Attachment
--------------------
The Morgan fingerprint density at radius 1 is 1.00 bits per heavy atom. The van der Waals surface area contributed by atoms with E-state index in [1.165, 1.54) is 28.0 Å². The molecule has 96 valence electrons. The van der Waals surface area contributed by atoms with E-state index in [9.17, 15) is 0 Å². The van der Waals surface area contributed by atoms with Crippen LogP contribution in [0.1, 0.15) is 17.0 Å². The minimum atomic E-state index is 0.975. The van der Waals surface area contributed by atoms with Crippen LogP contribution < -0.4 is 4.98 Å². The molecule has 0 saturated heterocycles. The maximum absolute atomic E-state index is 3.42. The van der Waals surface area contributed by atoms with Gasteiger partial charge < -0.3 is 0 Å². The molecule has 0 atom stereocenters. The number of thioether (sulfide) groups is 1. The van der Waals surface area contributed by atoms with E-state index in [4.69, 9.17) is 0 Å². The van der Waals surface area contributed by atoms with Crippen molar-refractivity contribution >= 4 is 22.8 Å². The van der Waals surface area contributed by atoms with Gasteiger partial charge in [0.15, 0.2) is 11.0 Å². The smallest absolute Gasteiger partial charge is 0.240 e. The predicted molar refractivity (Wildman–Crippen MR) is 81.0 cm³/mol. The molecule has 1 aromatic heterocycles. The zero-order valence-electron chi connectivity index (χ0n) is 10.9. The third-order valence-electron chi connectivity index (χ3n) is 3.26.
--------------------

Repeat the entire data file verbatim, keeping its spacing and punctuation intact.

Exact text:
The Morgan fingerprint density at radius 1 is 1.00 bits per heavy atom. The van der Waals surface area contributed by atoms with E-state index in [1.165, 1.54) is 28.0 Å². The molecule has 96 valence electrons. The van der Waals surface area contributed by atoms with E-state index in [9.17, 15) is 0 Å². The van der Waals surface area contributed by atoms with Crippen LogP contribution in [0.1, 0.15) is 17.0 Å². The minimum atomic E-state index is 0.975. The van der Waals surface area contributed by atoms with Crippen LogP contribution < -0.4 is 4.98 Å². The molecule has 0 saturated heterocycles. The maximum absolute atomic E-state index is 3.42. The van der Waals surface area contributed by atoms with Gasteiger partial charge < -0.3 is 0 Å². The molecule has 0 atom stereocenters. The number of thioether (sulfide) groups is 1. The van der Waals surface area contributed by atoms with E-state index in [4.69, 9.17) is 0 Å². The van der Waals surface area contributed by atoms with Crippen molar-refractivity contribution >= 4 is 22.8 Å². The van der Waals surface area contributed by atoms with Gasteiger partial charge in [0.15, 0.2) is 11.0 Å². The smallest absolute Gasteiger partial charge is 0.240 e. The predicted molar refractivity (Wildman–Crippen MR) is 81.0 cm³/mol. The molecule has 1 aromatic heterocycles. The zero-order valence-electron chi connectivity index (χ0n) is 10.9. The third-order valence-electron chi connectivity index (χ3n) is 3.26.